Self-driving cars, for better or for worse, are most likely inevitable. We wouldn’t expect them to appear in the next few years, or even the next decade, but much beyond that some degree of autonomous driving is all but guaranteed.
Between now and then is the gray area, where the building blocks for self-driving cars are put in place. Mercedes-Benz has already equipped its latest S-Class with many of the tools necessary to create a driverless environment, even if the car (and local laws) still requires driver input under most conditions.
Now Cadillac is taking that one step further, developing what it calls “Super Cruise” technology. By mid-decade, Cadillac believes it will have a system that can provide fully automatic steering, braking and lane centering, as long as certain environmental conditions are met.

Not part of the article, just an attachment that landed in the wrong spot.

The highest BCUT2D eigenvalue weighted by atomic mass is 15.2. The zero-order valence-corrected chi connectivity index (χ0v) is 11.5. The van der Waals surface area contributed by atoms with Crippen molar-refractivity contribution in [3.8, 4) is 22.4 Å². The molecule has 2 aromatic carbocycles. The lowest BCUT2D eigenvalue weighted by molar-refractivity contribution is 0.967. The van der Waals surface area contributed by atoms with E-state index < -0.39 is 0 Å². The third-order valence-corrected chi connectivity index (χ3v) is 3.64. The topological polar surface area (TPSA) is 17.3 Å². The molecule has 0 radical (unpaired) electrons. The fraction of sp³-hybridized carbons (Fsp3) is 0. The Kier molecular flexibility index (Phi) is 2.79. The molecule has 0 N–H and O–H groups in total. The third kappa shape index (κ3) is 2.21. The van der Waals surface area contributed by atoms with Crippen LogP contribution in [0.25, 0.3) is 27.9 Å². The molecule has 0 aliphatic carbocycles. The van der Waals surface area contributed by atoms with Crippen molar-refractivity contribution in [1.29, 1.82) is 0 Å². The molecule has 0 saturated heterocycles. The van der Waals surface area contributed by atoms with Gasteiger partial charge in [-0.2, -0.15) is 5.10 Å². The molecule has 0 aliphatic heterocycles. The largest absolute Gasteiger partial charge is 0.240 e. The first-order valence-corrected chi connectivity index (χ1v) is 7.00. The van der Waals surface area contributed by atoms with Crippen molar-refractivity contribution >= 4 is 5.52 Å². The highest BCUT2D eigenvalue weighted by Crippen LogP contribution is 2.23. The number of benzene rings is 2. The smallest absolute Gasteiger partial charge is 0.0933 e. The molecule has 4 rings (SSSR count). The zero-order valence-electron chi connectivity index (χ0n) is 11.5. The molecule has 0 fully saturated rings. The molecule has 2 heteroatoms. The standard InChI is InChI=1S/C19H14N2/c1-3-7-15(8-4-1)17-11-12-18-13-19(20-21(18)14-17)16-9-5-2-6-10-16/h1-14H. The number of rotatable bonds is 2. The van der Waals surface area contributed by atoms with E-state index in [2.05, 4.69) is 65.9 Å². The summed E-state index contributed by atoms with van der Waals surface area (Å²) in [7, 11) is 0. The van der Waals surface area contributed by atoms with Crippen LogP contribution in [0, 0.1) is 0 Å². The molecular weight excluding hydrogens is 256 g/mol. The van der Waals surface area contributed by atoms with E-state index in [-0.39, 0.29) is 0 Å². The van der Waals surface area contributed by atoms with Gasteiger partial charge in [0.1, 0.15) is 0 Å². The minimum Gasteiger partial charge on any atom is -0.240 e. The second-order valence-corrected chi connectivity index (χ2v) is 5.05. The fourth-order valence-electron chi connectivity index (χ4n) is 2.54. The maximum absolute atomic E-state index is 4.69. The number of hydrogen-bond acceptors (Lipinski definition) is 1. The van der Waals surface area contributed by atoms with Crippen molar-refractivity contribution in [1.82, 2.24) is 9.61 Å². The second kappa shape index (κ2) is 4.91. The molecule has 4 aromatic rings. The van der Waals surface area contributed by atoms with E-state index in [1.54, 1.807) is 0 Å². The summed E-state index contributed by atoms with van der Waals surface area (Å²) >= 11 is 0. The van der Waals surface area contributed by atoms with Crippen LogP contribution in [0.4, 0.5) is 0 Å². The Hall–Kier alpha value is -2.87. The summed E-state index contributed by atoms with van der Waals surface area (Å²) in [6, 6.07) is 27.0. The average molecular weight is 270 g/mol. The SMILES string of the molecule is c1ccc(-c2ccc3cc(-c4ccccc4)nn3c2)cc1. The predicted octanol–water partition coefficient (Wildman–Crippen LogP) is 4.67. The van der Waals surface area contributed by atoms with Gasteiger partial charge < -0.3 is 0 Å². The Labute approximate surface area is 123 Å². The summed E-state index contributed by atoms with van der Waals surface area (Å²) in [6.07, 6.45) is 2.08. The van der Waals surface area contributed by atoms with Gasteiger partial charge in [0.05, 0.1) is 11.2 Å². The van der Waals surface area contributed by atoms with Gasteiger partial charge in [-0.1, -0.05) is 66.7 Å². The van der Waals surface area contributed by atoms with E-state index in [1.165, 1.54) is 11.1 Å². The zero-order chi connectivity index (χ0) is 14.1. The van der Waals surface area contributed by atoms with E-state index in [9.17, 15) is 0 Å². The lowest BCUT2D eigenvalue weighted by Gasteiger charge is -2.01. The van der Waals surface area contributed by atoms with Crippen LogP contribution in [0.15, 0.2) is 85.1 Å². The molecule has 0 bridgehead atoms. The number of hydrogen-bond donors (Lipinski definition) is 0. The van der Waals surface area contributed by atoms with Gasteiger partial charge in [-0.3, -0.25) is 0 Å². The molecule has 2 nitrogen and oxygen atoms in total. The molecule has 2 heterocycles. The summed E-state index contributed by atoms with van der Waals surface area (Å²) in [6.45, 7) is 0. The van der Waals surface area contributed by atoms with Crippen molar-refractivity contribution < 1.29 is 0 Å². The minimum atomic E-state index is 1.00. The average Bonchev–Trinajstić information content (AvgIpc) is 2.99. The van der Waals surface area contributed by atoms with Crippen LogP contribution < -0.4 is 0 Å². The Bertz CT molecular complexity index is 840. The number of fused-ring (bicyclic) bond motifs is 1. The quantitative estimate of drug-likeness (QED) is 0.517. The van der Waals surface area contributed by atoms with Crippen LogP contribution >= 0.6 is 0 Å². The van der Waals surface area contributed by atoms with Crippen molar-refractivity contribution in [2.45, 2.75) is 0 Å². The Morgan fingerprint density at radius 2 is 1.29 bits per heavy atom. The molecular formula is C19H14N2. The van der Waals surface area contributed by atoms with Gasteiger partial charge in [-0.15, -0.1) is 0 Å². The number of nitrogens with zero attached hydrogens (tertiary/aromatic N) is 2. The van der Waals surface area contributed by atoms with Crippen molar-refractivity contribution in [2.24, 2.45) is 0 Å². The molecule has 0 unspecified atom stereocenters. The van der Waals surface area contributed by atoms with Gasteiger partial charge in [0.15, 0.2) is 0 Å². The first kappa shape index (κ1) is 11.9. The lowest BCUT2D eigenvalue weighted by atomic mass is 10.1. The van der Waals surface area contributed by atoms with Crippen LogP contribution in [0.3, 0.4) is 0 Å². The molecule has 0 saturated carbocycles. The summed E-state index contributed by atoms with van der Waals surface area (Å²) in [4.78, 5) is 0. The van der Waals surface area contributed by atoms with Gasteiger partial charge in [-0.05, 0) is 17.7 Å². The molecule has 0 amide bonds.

The idea behind Super Cruise is simple: on long highway drives, or in bumper to bumper traffic, the system will ease some of the burden currently placed on the driver, presumably reducing fatigue.
When deployed, the system will rely on adaptive cruise control to maintain a safe following distance to the car in front, plus lane-centering technology that relies on cameras to detect lane markings. This data is also compared to GPS data, which (in theory, anyway) knows about things like curves and pavement changes.
The system won’t be foolproof, since it relies on pavement markings for accuracy. Road construction, heavy rain, snow or other environmental conditions can impact accuracy (and thus, safety), so expect any system to come with a healthy number of disclaimers and warnings.
Still, there’s no doubt that such systems have the potential to reduce accidents, which will be essential to public acceptance of autonomous vehicles. Even the most hardcore drivers among us will recognize that self-driving cars have a place in the automotive world.
Assuming, that is, someone is still building cars that require the driver to accelerate, brake, shift and steer on his own.